Poll: Child Tax Credit
This Navigator Research report contains polling data on perceptions of government and what Americans say matters most about to them about the attributes they want to see in their elected officials. Additionally, this release looks at public support for improving and expanding the Child Tax Credit.
Majorities continue to say the American political system is dysfunctional, but fixable.
Three in four Americans think the current political system in the United States is dysfunctional; however, a majority believe that while it is dysfunctional, it is fixable. By a 49-point margin, most Americans characterize the current political system in the United States as dysfunctional (23 percent functional – 72 percent dysfunctional), including nearly two in five Americans who say they feel strongly that it is dysfunctional. Majorities agree across racial and partisan subgroups, with the slightly higher shares of Republicans and independents saying the current political system in the United States is dysfunctional (75 percent and 79 percent, respectively).
- Yet, a majority of Americans — 52 percent — believe that dysfunction in the political system is fixable. When asked in an open-ended follow-up question what could be done to fix dysfunction, Democrats tended to focus more on the need for Republicans to stop blocking progress, independents were drawn toward solutions like term limits and criticisms of both parties, and Republicans were most likely to cite “Trump” as the solution.
Using common sense, putting people over politics, and being results-oriented are the attributes Americans think matter most in their elected officials.
Among a list of descriptors shown to respondents of characteristics that might matter for them to see in an elected official, at least nine in ten Americans select “someone who uses common sense” (94 percent matters at least some to them, including 95 percent of Democrats, 93 percent of Republicans, and 92 percent of independents) and “someone who puts people over politics” (90 percent matters at least some to them). This includes 82 percent who said “someone who uses common sense” matters “a lot” to them and 72 percent who said “someone who puts people over politics” matters “a lot” to them.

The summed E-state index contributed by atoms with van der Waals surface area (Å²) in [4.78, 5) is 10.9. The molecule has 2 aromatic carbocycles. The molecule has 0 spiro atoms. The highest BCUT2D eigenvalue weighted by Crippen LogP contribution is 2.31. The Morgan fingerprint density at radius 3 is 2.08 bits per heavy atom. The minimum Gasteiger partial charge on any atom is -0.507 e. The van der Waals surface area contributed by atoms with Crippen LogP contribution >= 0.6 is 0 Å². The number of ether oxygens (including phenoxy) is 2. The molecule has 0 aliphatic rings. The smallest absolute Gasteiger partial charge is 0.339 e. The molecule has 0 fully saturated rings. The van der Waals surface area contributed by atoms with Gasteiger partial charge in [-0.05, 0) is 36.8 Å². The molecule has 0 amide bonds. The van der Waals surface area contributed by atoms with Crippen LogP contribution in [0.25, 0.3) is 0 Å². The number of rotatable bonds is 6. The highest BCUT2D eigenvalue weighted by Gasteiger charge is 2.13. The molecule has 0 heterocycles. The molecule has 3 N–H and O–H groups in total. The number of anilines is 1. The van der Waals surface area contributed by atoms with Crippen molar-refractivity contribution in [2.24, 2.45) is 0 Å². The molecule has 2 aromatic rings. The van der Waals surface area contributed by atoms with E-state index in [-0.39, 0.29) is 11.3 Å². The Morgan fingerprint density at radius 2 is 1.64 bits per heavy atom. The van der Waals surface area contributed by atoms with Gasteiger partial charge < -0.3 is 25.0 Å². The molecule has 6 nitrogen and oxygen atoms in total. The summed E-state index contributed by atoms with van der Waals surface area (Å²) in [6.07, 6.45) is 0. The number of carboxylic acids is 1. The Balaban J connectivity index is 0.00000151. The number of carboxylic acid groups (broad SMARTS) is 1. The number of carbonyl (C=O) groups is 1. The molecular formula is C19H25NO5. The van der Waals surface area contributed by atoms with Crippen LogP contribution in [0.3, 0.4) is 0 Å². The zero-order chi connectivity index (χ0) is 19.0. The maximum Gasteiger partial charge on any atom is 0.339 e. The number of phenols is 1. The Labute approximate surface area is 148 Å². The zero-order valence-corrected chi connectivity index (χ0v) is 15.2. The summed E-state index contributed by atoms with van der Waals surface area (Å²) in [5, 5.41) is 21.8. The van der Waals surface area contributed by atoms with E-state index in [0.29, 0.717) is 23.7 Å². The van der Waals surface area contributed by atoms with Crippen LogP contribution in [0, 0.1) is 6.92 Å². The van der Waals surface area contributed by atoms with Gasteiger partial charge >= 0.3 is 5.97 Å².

- While being progressive or conservative matters at least some to Americans, a significantly smaller share say these descriptors matter a lot. “Someone who is progressive” matters to 70 percent of Americans (37 percent matters a lot, 33 percent matters some), while 54 percent say “someone who is conservative” matters to them (30 percent matters a lot, 24 percent matters some).
Seven in ten Americans support improving and expanding the Child Tax Credit.
When framed as “…a bipartisan proposal in Congress to temporarily expand and improve the Child Tax Credit to refund poor, working, and middle-class families more money for each child under age 17… paid for by ending some COVID-era relief programs for businesses,” net support for improving and expanding the Child Tax Credit is 52 points above water (69 percent support – 17 percent oppose). This includes majorities across partisanship, including four in five Democrats (net +71; 80 percent support – 9 percent oppose), nearly two in three independents (net +44; 64 percent support – 20 percent oppose), and about three in five Republicans (net +33; 59 percent support – 26 percent oppose). Four in five Americans who are parents are supportive of expanding and improving the Child Tax Credit (net +71; 81 percent support – 10 percent oppose), though about two in three non-parents also express support (net +45; 65 percent support – 20 percent oppose).
- A majority of Americans believe that passing this proposal to expand and improve the Child Tax Credit in time for families to receive a larger tax refund this year is a high priority (52 percent), with an additional 30 percent who say this is at least a medium priority.
- If the current proposal to expand and improve the Child Tax Credit does not pass, more Americans would blame Republicans (28 percent) than Democrats in Congress (17 percent), while an additional 28 percent say they would blame both parties.
About The Study
Global Strategy Group conducted public opinion surveys among a sample of 1,000 registered voters from January 25-January 29, 2024. 100 additional interviews were conducted among Hispanic voters. 75 additional interviews were conducted among Asian American and Pacific Islander voters. 100 additional interviews were conducted among African American voters. 100 additional interviews were conducted among independent voters. The survey was conducted online, recruiting respondents from an opt-in online panel vendor. Respondents were verified against a voter file and special care was taken to ensure the demographic composition of our sample matched that of the national registered voter population across a variety of demographic variables.